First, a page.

OPS is defined as on base percentage plus slugging percentage.  OPS+ is an advanced statistic that measures OPS against the league average, and adjusted for ballpark factors.  An OPS+ over 100 is better than average, less than 100 is below average.  Rick Ankiel and Joe Wood were almost IDENTICALLY effecitive hitters with 119 and 120 OPS+ scores in their age 28 seasons.  Now Ankiel had more power, but Wood had more on base ability and played in a tougher era for hitters.  Wood’s 5 home runs were actually 5th in the league. 

Wood played 4 more seasons.  Over the next three years he was a part time player, but in his last season he was again a solid regular with a 109 OPS+.  Curiously he retired after that season to coach at Yale University, even though he was offered another contract to play.  He had a 20 year career coaching at Yale and had no regrets about retiring early from major league baseball at 32.  He felt he accomplished something through his comeback, and was ready for the next phase of his life.

We don’t know what twist or turn is going to happen in the Rick Ankiel story.  Like 2000, the future holds a lot of promise for the former pitching phenom.  Will he follow the same path as Joe Wood, or continue his progression and become an All-Star?  Lucky for Cardinal fans, we have a front row seat to the action.  Hopefully this fairytale movie has a happy ending.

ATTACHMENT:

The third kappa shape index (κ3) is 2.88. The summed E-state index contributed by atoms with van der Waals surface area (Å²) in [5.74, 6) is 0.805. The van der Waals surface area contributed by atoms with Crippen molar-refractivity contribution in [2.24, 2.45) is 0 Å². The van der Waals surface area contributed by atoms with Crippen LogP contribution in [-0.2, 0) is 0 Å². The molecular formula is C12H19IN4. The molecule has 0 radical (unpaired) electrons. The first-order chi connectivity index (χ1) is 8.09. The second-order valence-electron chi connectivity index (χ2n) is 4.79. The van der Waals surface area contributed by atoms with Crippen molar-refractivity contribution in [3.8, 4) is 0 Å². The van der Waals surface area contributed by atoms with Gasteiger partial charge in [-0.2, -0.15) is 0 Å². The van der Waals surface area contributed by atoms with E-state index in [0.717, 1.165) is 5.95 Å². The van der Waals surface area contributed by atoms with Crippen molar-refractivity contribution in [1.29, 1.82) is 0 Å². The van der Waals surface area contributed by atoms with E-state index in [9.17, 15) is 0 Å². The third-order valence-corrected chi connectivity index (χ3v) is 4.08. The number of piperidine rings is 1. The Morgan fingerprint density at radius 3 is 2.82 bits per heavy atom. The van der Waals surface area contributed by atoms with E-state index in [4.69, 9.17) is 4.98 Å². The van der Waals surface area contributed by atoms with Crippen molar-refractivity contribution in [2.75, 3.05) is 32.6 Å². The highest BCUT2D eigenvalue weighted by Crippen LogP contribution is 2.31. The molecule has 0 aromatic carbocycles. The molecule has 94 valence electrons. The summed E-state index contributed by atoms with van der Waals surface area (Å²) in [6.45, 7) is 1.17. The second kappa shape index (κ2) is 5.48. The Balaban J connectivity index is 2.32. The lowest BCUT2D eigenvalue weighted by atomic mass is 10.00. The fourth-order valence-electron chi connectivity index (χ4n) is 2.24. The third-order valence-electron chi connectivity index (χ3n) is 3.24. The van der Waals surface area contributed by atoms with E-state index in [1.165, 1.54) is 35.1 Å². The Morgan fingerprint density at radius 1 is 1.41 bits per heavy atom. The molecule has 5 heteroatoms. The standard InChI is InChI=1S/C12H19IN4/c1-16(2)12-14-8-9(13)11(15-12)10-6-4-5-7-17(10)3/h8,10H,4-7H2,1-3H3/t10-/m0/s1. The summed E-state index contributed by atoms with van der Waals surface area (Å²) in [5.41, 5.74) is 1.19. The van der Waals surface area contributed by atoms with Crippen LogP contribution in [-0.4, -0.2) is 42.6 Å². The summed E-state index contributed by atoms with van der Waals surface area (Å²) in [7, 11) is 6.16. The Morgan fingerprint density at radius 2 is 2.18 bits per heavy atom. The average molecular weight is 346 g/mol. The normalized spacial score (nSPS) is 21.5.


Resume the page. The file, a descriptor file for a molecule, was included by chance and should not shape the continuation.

*(Excerpt from “The Glory of Their Times, Lawrence Ritter)

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Cardinals and Ankiel settle on contract

Rick Ankiel at the 2009 Winter Warmup

Rick Ankiel at the 2009 Winter Warmup

The Cardinals avoid arbitration with Rick Ankiel today, agreeing on a 1 year $2,825,000 contract.  The settlement was completed just hours before an arbitration hearing that would have determined his contract.

Michael Riehn

(Photo courtesy of Dustin Mattison)

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Ask not what Kennedy can do for you…

Adam Kennedy - Cardinal Winter Warmup 2009

Adam Kennedy - Cardinal Winter Warmup 2009